may be represented by water for injec
tion (WFI), for which case, Vmax —> 0°
and the capacity contribution (1N max)
to sizing vanishes. It is worth noting that for nonplug
ging streams, the ﬁltration time can
have a signiﬁcant effect on the area
requirements. In the above examples,
increasing the ﬁltration time from one
hour to four hours reduces the filter
area requirements by 70%. Increasing
process time can be an effective way
to reduce surface area requirements
and total operating costs. For example,
if Vmax = 20,000/Lm2, Ql = 20/Lm2
min and batch volume = 1000 L, then,
using Equation 3 at one hour, ﬁlter
area requirement is 0.883 m2; whereas,
using Equation 3 at four hours, ﬁlter
area requirement is 0.258 m2. Using
Equation 5, ﬁlter area requirements are
0.833 m2 and 0.21 ml, respectiver In addition, the slope of t/V vs. t is
nearly horizontal and very sensitive to
scatter in the data set. Therefore, small
changes in the slope can produce large
differences in Vmax values, due to the
relationship between the slope and the
Vmax result. Since the area will be
primarily a function of the ﬂow time,
a large error results if the Vmax value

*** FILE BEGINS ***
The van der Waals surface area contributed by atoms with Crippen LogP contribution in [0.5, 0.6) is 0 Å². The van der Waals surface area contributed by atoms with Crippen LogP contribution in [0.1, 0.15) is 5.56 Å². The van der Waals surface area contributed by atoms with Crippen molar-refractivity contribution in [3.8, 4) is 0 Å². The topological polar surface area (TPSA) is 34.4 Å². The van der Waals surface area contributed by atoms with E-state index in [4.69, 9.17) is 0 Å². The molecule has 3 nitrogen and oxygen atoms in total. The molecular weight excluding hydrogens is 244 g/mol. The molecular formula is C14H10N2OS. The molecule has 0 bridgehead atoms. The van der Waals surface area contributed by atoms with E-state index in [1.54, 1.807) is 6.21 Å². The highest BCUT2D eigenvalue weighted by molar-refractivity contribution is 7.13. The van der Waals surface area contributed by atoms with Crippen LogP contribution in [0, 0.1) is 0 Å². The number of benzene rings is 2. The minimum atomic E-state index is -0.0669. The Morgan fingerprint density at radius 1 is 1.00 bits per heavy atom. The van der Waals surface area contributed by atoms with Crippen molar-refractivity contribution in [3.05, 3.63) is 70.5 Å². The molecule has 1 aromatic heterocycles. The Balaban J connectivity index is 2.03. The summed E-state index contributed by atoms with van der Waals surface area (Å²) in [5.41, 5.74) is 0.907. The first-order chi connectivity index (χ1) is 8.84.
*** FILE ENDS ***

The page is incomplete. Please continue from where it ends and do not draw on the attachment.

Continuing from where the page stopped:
alone is used in sizing. The Vmax
results as a function of slope are illus
trated in Figure 2, where ﬂow decay is Percent Contribution to Sizing Based on Vmax Value oi: 100 Um! mm r1, = 60 minutes www.bioprocessingjournalcom . Fall 2006 39 measured over ten minutes time.
Intermediate Plugging Streams Most biopharmaceutical appli
cations are intermediate plugging
streams, in which both capacity and
ﬂow rate are important in sizing. For
such ﬂuids, Equation 3 more accurately
describes the area requirements. The
range of typical Vmax values for a
0.22pm ﬁlter for intermediate plug—
ging streams is LOGO—10,000 L/mz.
Examples of applications in which low
ﬂow rates dominate sizing include bio
burden reduction steps, such as before
a column puriﬁcation step or after a depth ﬁltration step. In addition, some
complex buffer and media applications